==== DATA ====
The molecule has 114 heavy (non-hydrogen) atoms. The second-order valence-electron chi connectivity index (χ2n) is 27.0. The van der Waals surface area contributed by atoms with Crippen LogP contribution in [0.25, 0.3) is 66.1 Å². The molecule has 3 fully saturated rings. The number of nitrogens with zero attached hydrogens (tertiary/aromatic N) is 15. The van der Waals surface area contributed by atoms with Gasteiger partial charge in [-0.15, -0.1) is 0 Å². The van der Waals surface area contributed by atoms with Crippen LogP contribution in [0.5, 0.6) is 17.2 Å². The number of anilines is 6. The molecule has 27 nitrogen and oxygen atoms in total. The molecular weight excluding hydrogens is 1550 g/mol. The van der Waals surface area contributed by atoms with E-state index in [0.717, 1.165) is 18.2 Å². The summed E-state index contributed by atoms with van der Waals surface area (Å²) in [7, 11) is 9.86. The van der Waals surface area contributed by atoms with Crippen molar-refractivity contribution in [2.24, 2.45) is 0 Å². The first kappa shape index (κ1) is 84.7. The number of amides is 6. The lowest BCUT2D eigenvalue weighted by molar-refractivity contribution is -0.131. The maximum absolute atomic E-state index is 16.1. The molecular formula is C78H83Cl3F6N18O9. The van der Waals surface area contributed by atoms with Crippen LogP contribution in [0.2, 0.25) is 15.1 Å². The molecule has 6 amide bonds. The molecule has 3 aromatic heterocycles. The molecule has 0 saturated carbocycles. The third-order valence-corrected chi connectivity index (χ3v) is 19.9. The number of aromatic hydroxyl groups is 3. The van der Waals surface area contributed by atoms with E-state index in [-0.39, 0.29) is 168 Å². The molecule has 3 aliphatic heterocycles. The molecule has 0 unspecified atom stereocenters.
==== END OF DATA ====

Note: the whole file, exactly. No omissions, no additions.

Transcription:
The molecule has 114 heavy (non-hydrogen) atoms. The second-order valence-electron chi connectivity index (χ2n) is 27.0. The van der Waals surface area contributed by atoms with Crippen LogP contribution in [0.25, 0.3) is 66.1 Å². The molecule has 3 fully saturated rings. The number of nitrogens with zero attached hydrogens (tertiary/aromatic N) is 15. The van der Waals surface area contributed by atoms with Gasteiger partial charge in [-0.15, -0.1) is 0 Å². The van der Waals surface area contributed by atoms with Crippen LogP contribution in [0.5, 0.6) is 17.2 Å². The number of anilines is 6. The molecule has 27 nitrogen and oxygen atoms in total. The molecular weight excluding hydrogens is 1550 g/mol. The van der Waals surface area contributed by atoms with E-state index in [0.717, 1.165) is 18.2 Å². The summed E-state index contributed by atoms with van der Waals surface area (Å²) in [7, 11) is 9.86. The van der Waals surface area contributed by atoms with Crippen molar-refractivity contribution in [2.24, 2.45) is 0 Å². The first kappa shape index (κ1) is 84.7. The number of amides is 6. The lowest BCUT2D eigenvalue weighted by molar-refractivity contribution is -0.131. The maximum absolute atomic E-state index is 16.1. The molecular formula is C78H83Cl3F6N18O9. The van der Waals surface area contributed by atoms with Crippen LogP contribution in [0.2, 0.25) is 15.1 Å². The molecule has 6 amide bonds. The molecule has 3 aromatic heterocycles. The molecule has 0 saturated carbocycles. The third-order valence-corrected chi connectivity index (χ3v) is 19.9. The number of aromatic hydroxyl groups is 3. The van der Waals surface area contributed by atoms with E-state index in [-0.39, 0.29) is 168 Å². The molecule has 3 aliphatic heterocycles. The molecule has 0 unspecified atom stereocenters.